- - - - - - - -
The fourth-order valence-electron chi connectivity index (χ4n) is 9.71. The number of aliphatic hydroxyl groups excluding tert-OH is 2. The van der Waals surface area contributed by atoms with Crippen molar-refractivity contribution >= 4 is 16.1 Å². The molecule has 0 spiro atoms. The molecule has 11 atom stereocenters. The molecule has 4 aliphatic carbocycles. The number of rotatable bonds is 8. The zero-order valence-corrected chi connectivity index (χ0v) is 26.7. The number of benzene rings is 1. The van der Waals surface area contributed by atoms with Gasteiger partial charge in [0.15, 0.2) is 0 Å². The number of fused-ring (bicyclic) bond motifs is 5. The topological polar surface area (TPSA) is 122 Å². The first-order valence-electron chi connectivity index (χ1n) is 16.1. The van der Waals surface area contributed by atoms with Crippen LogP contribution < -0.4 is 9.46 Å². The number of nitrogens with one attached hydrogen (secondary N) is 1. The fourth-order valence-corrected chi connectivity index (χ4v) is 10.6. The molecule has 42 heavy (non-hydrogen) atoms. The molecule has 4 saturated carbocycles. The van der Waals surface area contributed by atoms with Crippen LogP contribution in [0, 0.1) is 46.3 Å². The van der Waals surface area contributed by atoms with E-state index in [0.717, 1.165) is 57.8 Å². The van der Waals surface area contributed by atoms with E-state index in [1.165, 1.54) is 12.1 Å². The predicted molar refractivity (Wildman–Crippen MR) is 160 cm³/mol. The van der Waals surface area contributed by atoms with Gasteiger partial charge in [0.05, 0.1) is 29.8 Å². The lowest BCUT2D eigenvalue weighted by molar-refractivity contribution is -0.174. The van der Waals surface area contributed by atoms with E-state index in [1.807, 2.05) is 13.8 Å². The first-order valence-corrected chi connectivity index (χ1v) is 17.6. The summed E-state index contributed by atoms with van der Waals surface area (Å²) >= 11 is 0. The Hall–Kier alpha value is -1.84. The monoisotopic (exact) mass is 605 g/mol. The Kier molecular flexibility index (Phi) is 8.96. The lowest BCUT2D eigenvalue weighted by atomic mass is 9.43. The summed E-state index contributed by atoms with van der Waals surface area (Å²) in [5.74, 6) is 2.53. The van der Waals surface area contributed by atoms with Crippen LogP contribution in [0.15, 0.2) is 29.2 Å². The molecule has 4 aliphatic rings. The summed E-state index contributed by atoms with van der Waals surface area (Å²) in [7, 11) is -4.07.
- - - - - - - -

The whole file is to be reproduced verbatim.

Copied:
The fourth-order valence-electron chi connectivity index (χ4n) is 9.71. The number of aliphatic hydroxyl groups excluding tert-OH is 2. The van der Waals surface area contributed by atoms with Crippen molar-refractivity contribution >= 4 is 16.1 Å². The molecule has 0 spiro atoms. The molecule has 11 atom stereocenters. The molecule has 4 aliphatic carbocycles. The number of rotatable bonds is 8. The zero-order valence-corrected chi connectivity index (χ0v) is 26.7. The number of benzene rings is 1. The van der Waals surface area contributed by atoms with Gasteiger partial charge in [0.15, 0.2) is 0 Å². The number of fused-ring (bicyclic) bond motifs is 5. The topological polar surface area (TPSA) is 122 Å². The first-order valence-electron chi connectivity index (χ1n) is 16.1. The van der Waals surface area contributed by atoms with Crippen LogP contribution < -0.4 is 9.46 Å². The number of nitrogens with one attached hydrogen (secondary N) is 1. The fourth-order valence-corrected chi connectivity index (χ4v) is 10.6. The molecule has 42 heavy (non-hydrogen) atoms. The molecule has 4 saturated carbocycles. The van der Waals surface area contributed by atoms with Crippen LogP contribution in [0, 0.1) is 46.3 Å². The van der Waals surface area contributed by atoms with E-state index in [0.717, 1.165) is 57.8 Å². The van der Waals surface area contributed by atoms with E-state index in [1.165, 1.54) is 12.1 Å². The predicted molar refractivity (Wildman–Crippen MR) is 160 cm³/mol. The van der Waals surface area contributed by atoms with Gasteiger partial charge in [0.05, 0.1) is 29.8 Å². The lowest BCUT2D eigenvalue weighted by molar-refractivity contribution is -0.174. The van der Waals surface area contributed by atoms with E-state index in [1.807, 2.05) is 13.8 Å². The first-order valence-corrected chi connectivity index (χ1v) is 17.6. The summed E-state index contributed by atoms with van der Waals surface area (Å²) >= 11 is 0. The Hall–Kier alpha value is -1.84. The monoisotopic (exact) mass is 605 g/mol. The Kier molecular flexibility index (Phi) is 8.96. The lowest BCUT2D eigenvalue weighted by atomic mass is 9.43. The summed E-state index contributed by atoms with van der Waals surface area (Å²) in [5.74, 6) is 2.53. The van der Waals surface area contributed by atoms with Crippen LogP contribution in [0.15, 0.2) is 29.2 Å². The molecule has 4 aliphatic rings. The summed E-state index contributed by atoms with van der Waals surface area (Å²) in [7, 11) is -4.07.